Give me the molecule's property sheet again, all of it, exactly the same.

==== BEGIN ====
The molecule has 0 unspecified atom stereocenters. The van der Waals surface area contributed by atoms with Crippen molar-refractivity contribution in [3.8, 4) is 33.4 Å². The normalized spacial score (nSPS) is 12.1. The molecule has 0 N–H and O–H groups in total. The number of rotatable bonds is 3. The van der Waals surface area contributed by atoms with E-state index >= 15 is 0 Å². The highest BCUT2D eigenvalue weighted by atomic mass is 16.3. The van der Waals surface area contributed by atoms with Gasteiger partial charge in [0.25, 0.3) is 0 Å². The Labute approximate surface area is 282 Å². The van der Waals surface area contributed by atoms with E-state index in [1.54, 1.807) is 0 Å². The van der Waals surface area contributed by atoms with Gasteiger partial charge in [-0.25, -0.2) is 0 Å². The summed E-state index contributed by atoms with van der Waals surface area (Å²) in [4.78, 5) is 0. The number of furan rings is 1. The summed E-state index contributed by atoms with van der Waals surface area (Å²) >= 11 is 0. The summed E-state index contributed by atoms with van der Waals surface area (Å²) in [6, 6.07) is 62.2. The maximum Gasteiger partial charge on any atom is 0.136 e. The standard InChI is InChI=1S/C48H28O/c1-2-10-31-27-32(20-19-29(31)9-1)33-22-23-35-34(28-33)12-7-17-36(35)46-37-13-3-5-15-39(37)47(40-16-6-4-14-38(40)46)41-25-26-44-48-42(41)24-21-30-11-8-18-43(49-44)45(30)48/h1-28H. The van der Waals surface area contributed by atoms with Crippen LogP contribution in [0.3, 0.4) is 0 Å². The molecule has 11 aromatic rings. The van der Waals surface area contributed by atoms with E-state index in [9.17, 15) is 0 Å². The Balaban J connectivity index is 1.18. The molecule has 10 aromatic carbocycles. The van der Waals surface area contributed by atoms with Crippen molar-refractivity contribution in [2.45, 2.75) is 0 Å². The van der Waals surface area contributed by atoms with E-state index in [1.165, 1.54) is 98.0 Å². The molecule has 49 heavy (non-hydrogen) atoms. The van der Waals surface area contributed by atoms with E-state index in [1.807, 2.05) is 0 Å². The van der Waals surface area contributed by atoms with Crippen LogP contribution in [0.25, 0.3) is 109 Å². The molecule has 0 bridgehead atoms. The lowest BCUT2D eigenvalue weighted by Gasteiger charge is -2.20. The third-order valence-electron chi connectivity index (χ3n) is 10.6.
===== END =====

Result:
The molecule has 0 unspecified atom stereocenters. The van der Waals surface area contributed by atoms with Crippen molar-refractivity contribution in [3.8, 4) is 33.4 Å². The normalized spacial score (nSPS) is 12.1. The molecule has 0 N–H and O–H groups in total. The number of rotatable bonds is 3. The van der Waals surface area contributed by atoms with E-state index >= 15 is 0 Å². The highest BCUT2D eigenvalue weighted by atomic mass is 16.3. The van der Waals surface area contributed by atoms with Gasteiger partial charge in [0.25, 0.3) is 0 Å². The Labute approximate surface area is 282 Å². The van der Waals surface area contributed by atoms with E-state index in [1.54, 1.807) is 0 Å². The van der Waals surface area contributed by atoms with Gasteiger partial charge in [-0.25, -0.2) is 0 Å². The summed E-state index contributed by atoms with van der Waals surface area (Å²) in [4.78, 5) is 0. The number of furan rings is 1. The summed E-state index contributed by atoms with van der Waals surface area (Å²) >= 11 is 0. The summed E-state index contributed by atoms with van der Waals surface area (Å²) in [6, 6.07) is 62.2. The maximum Gasteiger partial charge on any atom is 0.136 e. The standard InChI is InChI=1S/C48H28O/c1-2-10-31-27-32(20-19-29(31)9-1)33-22-23-35-34(28-33)12-7-17-36(35)46-37-13-3-5-15-39(37)47(40-16-6-4-14-38(40)46)41-25-26-44-48-42(41)24-21-30-11-8-18-43(49-44)45(30)48/h1-28H. The van der Waals surface area contributed by atoms with Crippen LogP contribution in [0.3, 0.4) is 0 Å². The molecule has 11 aromatic rings. The van der Waals surface area contributed by atoms with E-state index in [9.17, 15) is 0 Å². The Balaban J connectivity index is 1.18. The molecule has 10 aromatic carbocycles. The van der Waals surface area contributed by atoms with Crippen molar-refractivity contribution in [2.45, 2.75) is 0 Å². The van der Waals surface area contributed by atoms with E-state index in [1.165, 1.54) is 98.0 Å². The molecule has 49 heavy (non-hydrogen) atoms. The van der Waals surface area contributed by atoms with E-state index in [1.807, 2.05) is 0 Å². The van der Waals surface area contributed by atoms with Crippen LogP contribution in [0.25, 0.3) is 109 Å². The molecule has 0 bridgehead atoms. The lowest BCUT2D eigenvalue weighted by Gasteiger charge is -2.20. The third-order valence-electron chi connectivity index (χ3n) is 10.6.